Good Hygiene Is Key To Preventing MRSA
Methicillin-resistant Staphylococcus aureus (MRSA) is a germ with a big name that is suddenly causing big problems for schools and communities across the nation. Commonly referred to as a "superbug," MRSA is a kind of bacteria that causes staph infections that do not respond to treatment with common antibiotics, such as penicillins. Until recently, cases of MRSA were most commonly seen in hospitals and healthcare facilities; however, a growing number of reported infections are now emerging in the general population.
"Whether it's in a hospital or at a school, MRSA is usually transmitted by direct skin-to-skin contact," said Kathleen G. Beavis, MD, FCAP, a pathologist at Stroger Hospital of Cook County (formerly Cook County Hospital) in Chicago, who specializes in microbiology and infectious diseases. "What most people may be unaware of is that an individual does not have to appear sick -- or present symptoms -- to carry this type of bacteria on their bodies. In fact, these individuals are the most common source of transmission."
In addition to direct contact with an infected person, MRSA bacteria can live on common surfaces, such as a table, for a day or weeks and can be transmitted when someone touches it. If a person does contract MRSA, the infection will most likely appear as a skin infection in the form of pustules or boils, which often are red, swollen, painful, or have pus or other drainage. These skin infections commonly occur at the sites of visible skin trauma, such as cuts and abrasions, and areas of the body covered by hair.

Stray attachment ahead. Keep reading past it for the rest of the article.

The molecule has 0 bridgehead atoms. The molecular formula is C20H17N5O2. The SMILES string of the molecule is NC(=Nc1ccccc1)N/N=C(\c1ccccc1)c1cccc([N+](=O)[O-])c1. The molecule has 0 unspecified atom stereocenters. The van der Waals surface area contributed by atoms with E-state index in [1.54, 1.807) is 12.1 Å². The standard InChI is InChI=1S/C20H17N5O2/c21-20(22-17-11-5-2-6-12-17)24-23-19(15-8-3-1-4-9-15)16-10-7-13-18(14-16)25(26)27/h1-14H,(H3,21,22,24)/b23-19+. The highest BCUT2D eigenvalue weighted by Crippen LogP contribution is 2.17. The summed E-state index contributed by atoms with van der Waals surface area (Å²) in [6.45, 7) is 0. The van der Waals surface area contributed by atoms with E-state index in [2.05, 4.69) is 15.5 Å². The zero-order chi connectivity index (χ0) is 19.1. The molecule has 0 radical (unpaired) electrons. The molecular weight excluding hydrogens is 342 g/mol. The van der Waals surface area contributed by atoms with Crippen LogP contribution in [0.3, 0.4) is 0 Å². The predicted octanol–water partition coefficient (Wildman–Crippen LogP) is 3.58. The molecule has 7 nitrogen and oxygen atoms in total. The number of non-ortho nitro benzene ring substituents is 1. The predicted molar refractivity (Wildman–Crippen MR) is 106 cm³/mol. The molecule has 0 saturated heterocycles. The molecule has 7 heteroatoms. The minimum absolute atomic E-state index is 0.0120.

Most MRSA-related skin infections can be effectively treated, with or without antibiotics, by draining the pus. However, more than 94,000 Americans contracted MRSA infections in 2005, with nearly 19,000 of those cases associated with death. That number significantly exceeds the 17,011 people who died from the AIDS virus that same year, according to the Centers for Disease Control and Prevention (CDC) statistics.
"Because MRSA has been in healthcare settings for years, most healthcare workers are familiar with the precautions to take to protect themselves and their patients," said Dr. Beavis. "With the recent cases of students coming in contact with this kind of bacteria at schools, it is important for everyone to practice good personal hygiene, such as regular hand washing and covering cuts with bandages, to reduce their chances of contracting or spreading this potentially life-threatening type of bacteria."
-- Pathologists, physicians who examine cells and tissue to diagnose diseases and illnesses, such as MRSA, recommend the following tips to prevent MRSA infections:
-- Wash your hands regularly with soap and water or use an alcohol-based hand sanitizer to keep your hands clean. Also, practice other good hygiene, such as showering immediately after exercising.
-- Use bandages to cover cuts or other open sores.
-- Don't share towels, razors, or other personal items that come into contact with bare skin.
-- When in the gym, use a towel to cover equipment that shared, such as weight-training benches.
-- At work, school or home, regularly clean surfaces that are either frequently touched or that come into direct contact with people's skin.